Bath your baby - the no nonsense way

OHbaby! expert and baby whisperer Dorothy Waide offers her no-nonsense guide to bathing a newborn.

Lifting your precious newborn into a bath can be a daunting moment. You can ask your midwife at the hospital or birthing centre to help you the first time round, giving you confidence to bathe baby yourself when you get home. My number one piece of advice is to be prepared. Get everything you need ready and within reach.

If it suits, you can include baths as part of the daily routine — maybe around 5-6pm. Some parents worry about baby’s skin drying out, but it’s not daily bathing that can lead to skin problems — it’s the length of time baby spends in the bath. So even if baby loves the water, limit bath time to just a few minutes.

Issue 23Bath1

Getting ready
You can bathe your baby wherever you like, as long as it’s warm and free of draughts. You may find the dining table, the nursery or even, in cooler months, the lounge in front of a toasty fire to be the best place. Ideally, the room temperature will be at least 20˚C.

First up, get a clean nappy and a set of clean clothing for baby. Arrange them in the order they will be put on, singlet on top, then nappy, leggings and so on.

Lay out a towel and any other bathing products you need. I recommend olive oil (avoid nut oils because of the risk of provoking an allergic reaction), a mild shampoo, without parabens or sulphates, and a mild baby soap. Soap is optional — water with a little oil to moisturise will do the job perfectly. Place your baby on the floor to kick while running the bath. I tend to take the nappy off so she can have some nappy-free time.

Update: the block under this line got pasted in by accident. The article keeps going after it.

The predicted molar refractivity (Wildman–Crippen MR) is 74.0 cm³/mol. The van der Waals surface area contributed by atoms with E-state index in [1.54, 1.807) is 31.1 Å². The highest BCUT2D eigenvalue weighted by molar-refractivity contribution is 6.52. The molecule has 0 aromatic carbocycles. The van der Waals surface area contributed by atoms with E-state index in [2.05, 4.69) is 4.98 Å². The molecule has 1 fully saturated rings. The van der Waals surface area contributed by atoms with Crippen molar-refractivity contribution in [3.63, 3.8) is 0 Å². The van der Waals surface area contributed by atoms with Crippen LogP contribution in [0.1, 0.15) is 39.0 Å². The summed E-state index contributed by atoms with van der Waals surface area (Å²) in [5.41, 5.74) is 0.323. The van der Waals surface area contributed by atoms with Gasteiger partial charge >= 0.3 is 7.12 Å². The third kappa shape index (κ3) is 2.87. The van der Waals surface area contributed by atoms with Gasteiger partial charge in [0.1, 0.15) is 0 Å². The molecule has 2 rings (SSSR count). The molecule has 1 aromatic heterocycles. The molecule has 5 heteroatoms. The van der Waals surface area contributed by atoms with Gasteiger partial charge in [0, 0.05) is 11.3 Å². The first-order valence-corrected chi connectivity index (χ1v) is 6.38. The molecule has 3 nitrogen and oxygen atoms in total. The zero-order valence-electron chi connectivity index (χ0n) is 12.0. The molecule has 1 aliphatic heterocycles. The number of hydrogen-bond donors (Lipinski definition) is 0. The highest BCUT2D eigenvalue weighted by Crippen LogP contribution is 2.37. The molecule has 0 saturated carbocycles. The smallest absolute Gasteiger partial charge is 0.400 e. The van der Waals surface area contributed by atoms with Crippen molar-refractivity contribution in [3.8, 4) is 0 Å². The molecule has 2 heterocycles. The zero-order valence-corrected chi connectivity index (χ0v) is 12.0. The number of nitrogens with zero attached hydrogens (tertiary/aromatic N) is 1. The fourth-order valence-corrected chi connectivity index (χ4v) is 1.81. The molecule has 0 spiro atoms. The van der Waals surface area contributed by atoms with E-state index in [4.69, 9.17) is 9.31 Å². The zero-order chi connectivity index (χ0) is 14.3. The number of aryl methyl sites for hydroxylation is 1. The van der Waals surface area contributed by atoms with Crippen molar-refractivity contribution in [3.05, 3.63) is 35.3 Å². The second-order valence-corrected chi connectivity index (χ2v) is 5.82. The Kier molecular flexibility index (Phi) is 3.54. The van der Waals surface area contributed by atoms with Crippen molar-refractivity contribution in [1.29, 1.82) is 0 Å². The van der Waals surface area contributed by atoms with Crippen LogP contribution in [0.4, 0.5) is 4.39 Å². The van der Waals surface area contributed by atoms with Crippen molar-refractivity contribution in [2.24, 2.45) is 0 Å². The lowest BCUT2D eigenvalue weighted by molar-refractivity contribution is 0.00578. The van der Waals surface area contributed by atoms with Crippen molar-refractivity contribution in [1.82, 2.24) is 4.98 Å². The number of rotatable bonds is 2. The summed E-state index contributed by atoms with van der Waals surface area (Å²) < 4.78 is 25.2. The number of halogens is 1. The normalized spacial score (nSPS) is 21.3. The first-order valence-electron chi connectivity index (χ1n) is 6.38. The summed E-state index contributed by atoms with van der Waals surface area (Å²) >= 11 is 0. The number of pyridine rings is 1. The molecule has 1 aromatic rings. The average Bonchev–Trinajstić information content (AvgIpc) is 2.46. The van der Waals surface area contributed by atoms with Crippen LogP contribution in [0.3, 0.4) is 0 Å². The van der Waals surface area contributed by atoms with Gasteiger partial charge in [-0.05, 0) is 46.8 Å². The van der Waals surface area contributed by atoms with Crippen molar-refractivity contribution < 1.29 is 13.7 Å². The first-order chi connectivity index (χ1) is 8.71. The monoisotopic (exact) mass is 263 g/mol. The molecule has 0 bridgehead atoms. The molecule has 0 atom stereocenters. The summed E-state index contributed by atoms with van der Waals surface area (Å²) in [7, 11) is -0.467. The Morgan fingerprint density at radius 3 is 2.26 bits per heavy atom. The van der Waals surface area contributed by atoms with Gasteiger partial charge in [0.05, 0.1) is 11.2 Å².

Running the bath
The temperature of the water can vary from baby to baby. A good range is between 36˚C and 38˚C (97˚F and 100˚F). Check the bath temperature by testing with your elbow or use a bath thermometer. Remember, in shallow water the temperature will cool quickly.

Again, the depth of the water varies from family to family but I always suggest around 5cm to 7.5cm. You can use either the family bath or a portable baby’s bath. Do be careful, though, when carrying a bath from the sink to the table, as it can be heavy and new mums need to take special care of their own bodies to help with recovery after birth.

I add a few drops of olive oil to the bath water which helps relieve baby’s dry skin or any skin issues. Just drizzle a few drops in the water as you would over a salad.

Eyes and face
For newborns, I wash the face before putting them in the bath. I use cotton wool square pads for the eyes, using a separate pad for each eye and a face cloth for the face. I wet these with warm water and then wash the eyes first, wiping from the inner eye outwards and then drying the eyes and face before putting baby in the bath.

Lifting baby into the bath
Now comes the fun part. Strip baby down and hold her with one arm under the back of her neck so it rests on your inner wrist, while you hold her shoulder. Put your other hand under her bottom and lower baby into the bath.

Your hand touches the water first, so it’s a double-check to ensure the temperature is right.
Remove your hand from your baby’s bottom and start to wash baby using a cloth. Wet hair and, if using shampoo, squirt onto your hand first before rubbing onto the head.

Babies don’t really get dirty — the bath is just to freshen them up.
Use a cloth to squeeze water over your baby, around the neck, arms and other skin creases. If you’re using soap, just use a tiny amount.

Turn baby over and cup her chin in your hand to support her. This position allows you to clean the bottom creases.

Drying and dressing
Don’t be afraid to rub your baby’s head firmly to dry the scalp as well. Elsewhere pat dry, not forgetting around the ears, neck, armpits and between the toes. If the towel is too thick use a muslin cloth.

When dressing, I like to start with the chest but also remember to get the nappy on as soon as possible before baby gets a chance to wee.
Now it’s time for a top-up feed and, hopefully, baby will be off to dreamland.

See the full video of OHbaby! Expert Dorothy Waide bathing Baby Abby here.


The bare necessities 

Primo Infant Bath Support Aden+Anais
Roger Armstrong Primo Infant
Bath Support $29.00, Babycity
Aden+Anais Muslin Washcloths
(three-pack) $24.95,
Babu Organic Hooded Towel Munchkin Sea Squirt
Babu Organic Hooded Towel Velour
Munchkin Sea Squirts (five-pack)
$19.99, Baby Factory
Oasis Bath
Roger Armstrong Oasis Bath
$39.99, Babycity


Photography: Sam Mothersole (

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Published October, 2013


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